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An excerpt from www.HouseOfNames.com archives copyright 2000 - 2017


The name Ow is derived from the Welsh word "coch," which means "red." Ow was originally a nickname for a ruddy or red-complexioned person, which later became a hereditary surname.

Ow Early Origins



The surname Ow was first found in Radnorshire (Welsh: Sir Faesyfed), a former historic county of mid- Wales, anciently part of the kingdom of Powys, where they held a family seat from very ancient times, some say well before the Norman Conquest and the arrival of Duke William at Hastings in 1066 A.D.

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Ow Spelling Variations


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Ow Spelling Variations



Although there are comparatively few Welsh surnames, they have a great many spelling variations. Variations of Welsh names began almost immediately after their acceptance within Welsh society. In the Middle Ages, it was up to priests and the few other people that recorded names in official documents to decide how to spell the names that they heard. Variations that occurred because of improper recording increased dramatically as the names were later transliterated into English. The Brythonic Celtic language of Wales, known by natives as Cymraeg, featured many highly inflected sounds that could not be properly captured by the English language. Spelling variations were, however, also carried out according to an individual's design: a branch loyalty within the family, a religious adherence, or even patriotic affiliations were all indicated by the particular variation of one's name. The spelling variations of the name Ow have included Gough, Goff, Gof, Goffe and others.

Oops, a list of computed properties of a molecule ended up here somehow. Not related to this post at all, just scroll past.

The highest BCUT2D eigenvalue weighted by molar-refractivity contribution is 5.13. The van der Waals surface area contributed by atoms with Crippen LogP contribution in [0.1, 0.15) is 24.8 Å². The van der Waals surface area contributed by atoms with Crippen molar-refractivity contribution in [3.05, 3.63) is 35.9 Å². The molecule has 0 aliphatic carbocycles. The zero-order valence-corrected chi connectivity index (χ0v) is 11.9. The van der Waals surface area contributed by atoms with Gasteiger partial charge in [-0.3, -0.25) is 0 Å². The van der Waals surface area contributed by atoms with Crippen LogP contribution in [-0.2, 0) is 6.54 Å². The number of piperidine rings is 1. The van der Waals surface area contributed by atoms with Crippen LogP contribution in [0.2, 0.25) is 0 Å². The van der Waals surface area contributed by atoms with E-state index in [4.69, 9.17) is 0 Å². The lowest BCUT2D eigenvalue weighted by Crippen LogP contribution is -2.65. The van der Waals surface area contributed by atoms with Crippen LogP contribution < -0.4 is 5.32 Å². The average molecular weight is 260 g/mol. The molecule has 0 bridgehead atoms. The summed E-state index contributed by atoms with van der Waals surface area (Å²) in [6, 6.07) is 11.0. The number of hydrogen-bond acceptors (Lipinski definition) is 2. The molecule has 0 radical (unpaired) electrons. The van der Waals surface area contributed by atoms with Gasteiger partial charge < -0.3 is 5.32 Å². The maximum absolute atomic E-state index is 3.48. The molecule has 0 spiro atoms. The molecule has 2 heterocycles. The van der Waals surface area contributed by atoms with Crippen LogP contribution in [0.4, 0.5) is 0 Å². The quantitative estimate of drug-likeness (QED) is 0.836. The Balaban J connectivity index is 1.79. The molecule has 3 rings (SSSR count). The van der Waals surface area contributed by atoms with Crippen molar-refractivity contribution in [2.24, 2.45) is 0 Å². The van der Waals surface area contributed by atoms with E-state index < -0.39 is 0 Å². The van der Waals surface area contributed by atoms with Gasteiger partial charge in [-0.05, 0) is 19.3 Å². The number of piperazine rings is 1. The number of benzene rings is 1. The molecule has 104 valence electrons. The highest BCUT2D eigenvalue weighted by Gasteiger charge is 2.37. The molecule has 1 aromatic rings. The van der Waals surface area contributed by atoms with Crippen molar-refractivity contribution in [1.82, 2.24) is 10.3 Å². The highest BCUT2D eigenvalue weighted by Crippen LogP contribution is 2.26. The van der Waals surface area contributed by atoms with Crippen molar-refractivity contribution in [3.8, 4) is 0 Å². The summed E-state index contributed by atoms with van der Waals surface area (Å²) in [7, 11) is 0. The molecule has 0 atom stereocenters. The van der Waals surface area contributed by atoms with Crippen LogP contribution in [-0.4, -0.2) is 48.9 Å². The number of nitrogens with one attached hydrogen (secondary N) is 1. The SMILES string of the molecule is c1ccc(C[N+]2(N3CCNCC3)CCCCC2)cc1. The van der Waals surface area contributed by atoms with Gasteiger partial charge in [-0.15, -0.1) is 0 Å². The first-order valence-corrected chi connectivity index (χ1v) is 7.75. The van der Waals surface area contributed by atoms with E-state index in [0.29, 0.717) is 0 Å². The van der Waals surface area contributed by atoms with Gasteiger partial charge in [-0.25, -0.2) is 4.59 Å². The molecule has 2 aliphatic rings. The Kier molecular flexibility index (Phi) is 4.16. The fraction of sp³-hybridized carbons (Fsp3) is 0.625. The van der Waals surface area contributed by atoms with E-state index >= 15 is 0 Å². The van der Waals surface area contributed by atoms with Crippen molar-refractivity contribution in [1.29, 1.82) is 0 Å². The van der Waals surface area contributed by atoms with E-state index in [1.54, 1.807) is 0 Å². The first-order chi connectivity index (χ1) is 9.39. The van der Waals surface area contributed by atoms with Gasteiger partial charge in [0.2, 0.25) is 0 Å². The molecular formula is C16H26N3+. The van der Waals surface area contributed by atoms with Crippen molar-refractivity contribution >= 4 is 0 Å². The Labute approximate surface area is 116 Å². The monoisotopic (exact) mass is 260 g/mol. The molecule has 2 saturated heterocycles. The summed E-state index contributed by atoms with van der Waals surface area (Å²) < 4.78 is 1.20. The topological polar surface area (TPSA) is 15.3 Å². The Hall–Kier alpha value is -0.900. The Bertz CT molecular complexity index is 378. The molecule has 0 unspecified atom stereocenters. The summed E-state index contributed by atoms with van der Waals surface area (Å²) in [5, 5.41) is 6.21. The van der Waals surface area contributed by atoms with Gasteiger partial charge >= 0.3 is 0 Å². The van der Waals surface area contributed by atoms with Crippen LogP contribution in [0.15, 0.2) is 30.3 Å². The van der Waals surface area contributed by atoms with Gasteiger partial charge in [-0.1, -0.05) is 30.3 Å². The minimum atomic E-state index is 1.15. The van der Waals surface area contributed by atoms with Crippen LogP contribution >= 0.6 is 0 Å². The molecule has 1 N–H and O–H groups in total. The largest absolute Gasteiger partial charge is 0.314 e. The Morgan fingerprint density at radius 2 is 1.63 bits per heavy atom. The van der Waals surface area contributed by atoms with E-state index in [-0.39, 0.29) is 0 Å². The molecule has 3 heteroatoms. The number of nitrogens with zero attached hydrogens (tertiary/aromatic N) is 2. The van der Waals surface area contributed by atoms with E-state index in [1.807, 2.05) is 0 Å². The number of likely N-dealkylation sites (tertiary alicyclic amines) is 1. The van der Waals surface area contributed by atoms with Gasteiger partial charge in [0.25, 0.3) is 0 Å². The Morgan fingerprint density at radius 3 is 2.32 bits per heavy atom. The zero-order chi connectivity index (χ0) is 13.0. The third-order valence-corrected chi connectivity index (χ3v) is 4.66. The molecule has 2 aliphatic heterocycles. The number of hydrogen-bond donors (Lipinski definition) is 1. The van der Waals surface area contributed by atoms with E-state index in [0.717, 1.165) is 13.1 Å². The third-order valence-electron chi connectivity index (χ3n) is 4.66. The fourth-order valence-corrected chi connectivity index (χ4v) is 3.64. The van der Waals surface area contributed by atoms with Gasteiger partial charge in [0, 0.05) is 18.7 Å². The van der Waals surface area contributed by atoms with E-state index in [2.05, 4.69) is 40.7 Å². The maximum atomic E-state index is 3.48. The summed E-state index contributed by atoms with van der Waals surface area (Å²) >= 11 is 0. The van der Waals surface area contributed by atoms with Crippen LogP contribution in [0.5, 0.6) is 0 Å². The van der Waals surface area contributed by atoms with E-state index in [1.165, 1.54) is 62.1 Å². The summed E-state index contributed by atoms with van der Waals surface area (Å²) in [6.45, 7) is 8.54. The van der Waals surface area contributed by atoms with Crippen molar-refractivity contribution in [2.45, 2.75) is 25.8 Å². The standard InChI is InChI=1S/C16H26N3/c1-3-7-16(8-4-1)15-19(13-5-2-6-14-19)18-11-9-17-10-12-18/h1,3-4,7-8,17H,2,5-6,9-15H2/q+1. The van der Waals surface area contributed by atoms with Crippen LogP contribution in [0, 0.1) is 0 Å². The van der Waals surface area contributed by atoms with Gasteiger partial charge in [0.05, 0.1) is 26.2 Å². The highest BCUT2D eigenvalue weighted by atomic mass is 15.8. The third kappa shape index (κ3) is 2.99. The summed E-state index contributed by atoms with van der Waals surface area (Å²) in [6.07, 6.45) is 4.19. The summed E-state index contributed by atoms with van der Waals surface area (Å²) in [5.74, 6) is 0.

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Ow Early History


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Ow Early History



This web page shows only a small excerpt of our Ow research. Another 219 words (16 lines of text) covering the years 1605 and 1681 are included under the topic Early Ow History in all our PDF Extended History products and printed products wherever possible.

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Ow Early Notables (pre 1700)


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Ow Early Notables (pre 1700)



Another 38 words (3 lines of text) are included under the topic Early Ow Notables in all our PDF Extended History products and printed products wherever possible.

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Ow In Ireland


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Ow In Ireland



Some of the Ow family moved to Ireland, but this topic is not covered in this excerpt. Another 103 words (7 lines of text) about their life in Ireland is included in all our PDF Extended History products and printed products wherever possible.

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The Great Migration


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The Great Migration